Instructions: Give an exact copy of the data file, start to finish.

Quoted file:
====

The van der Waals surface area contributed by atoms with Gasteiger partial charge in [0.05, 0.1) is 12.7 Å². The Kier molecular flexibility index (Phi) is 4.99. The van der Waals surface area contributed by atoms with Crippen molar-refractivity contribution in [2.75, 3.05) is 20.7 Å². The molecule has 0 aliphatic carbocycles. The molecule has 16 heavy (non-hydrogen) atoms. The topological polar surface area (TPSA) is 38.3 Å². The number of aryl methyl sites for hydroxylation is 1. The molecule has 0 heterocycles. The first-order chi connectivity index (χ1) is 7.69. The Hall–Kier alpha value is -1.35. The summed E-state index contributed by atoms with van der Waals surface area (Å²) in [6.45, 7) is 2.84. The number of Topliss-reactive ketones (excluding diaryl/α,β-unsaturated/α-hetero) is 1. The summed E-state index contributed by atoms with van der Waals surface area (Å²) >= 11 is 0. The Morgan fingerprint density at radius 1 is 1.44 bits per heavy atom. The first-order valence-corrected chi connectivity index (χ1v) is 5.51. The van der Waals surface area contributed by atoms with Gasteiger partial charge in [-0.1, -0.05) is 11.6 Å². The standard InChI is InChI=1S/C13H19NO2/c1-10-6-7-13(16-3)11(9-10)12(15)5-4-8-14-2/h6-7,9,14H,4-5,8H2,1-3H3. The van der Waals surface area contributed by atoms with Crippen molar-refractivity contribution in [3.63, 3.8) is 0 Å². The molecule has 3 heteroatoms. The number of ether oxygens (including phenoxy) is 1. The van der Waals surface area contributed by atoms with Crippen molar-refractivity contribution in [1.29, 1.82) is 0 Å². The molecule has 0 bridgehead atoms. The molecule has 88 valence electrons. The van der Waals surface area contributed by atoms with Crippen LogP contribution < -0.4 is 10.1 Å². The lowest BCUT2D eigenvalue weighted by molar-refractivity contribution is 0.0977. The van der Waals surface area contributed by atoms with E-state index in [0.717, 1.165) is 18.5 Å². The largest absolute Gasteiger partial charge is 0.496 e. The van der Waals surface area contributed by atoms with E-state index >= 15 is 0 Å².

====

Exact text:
The van der Waals surface area contributed by atoms with Gasteiger partial charge in [0.05, 0.1) is 12.7 Å². The Kier molecular flexibility index (Phi) is 4.99. The van der Waals surface area contributed by atoms with Crippen molar-refractivity contribution in [2.75, 3.05) is 20.7 Å². The molecule has 0 aliphatic carbocycles. The molecule has 16 heavy (non-hydrogen) atoms. The topological polar surface area (TPSA) is 38.3 Å². The number of aryl methyl sites for hydroxylation is 1. The molecule has 0 heterocycles. The first-order chi connectivity index (χ1) is 7.69. The Hall–Kier alpha value is -1.35. The summed E-state index contributed by atoms with van der Waals surface area (Å²) in [6.45, 7) is 2.84. The number of Topliss-reactive ketones (excluding diaryl/α,β-unsaturated/α-hetero) is 1. The summed E-state index contributed by atoms with van der Waals surface area (Å²) >= 11 is 0. The Morgan fingerprint density at radius 1 is 1.44 bits per heavy atom. The first-order valence-corrected chi connectivity index (χ1v) is 5.51. The van der Waals surface area contributed by atoms with Gasteiger partial charge in [-0.1, -0.05) is 11.6 Å². The standard InChI is InChI=1S/C13H19NO2/c1-10-6-7-13(16-3)11(9-10)12(15)5-4-8-14-2/h6-7,9,14H,4-5,8H2,1-3H3. The van der Waals surface area contributed by atoms with Crippen molar-refractivity contribution in [3.63, 3.8) is 0 Å². The molecule has 3 heteroatoms. The number of ether oxygens (including phenoxy) is 1. The van der Waals surface area contributed by atoms with Crippen molar-refractivity contribution in [1.29, 1.82) is 0 Å². The molecule has 0 bridgehead atoms. The molecule has 88 valence electrons. The van der Waals surface area contributed by atoms with Crippen LogP contribution < -0.4 is 10.1 Å². The lowest BCUT2D eigenvalue weighted by molar-refractivity contribution is 0.0977. The van der Waals surface area contributed by atoms with E-state index in [0.717, 1.165) is 18.5 Å². The largest absolute Gasteiger partial charge is 0.496 e. The van der Waals surface area contributed by atoms with E-state index >= 15 is 0 Å².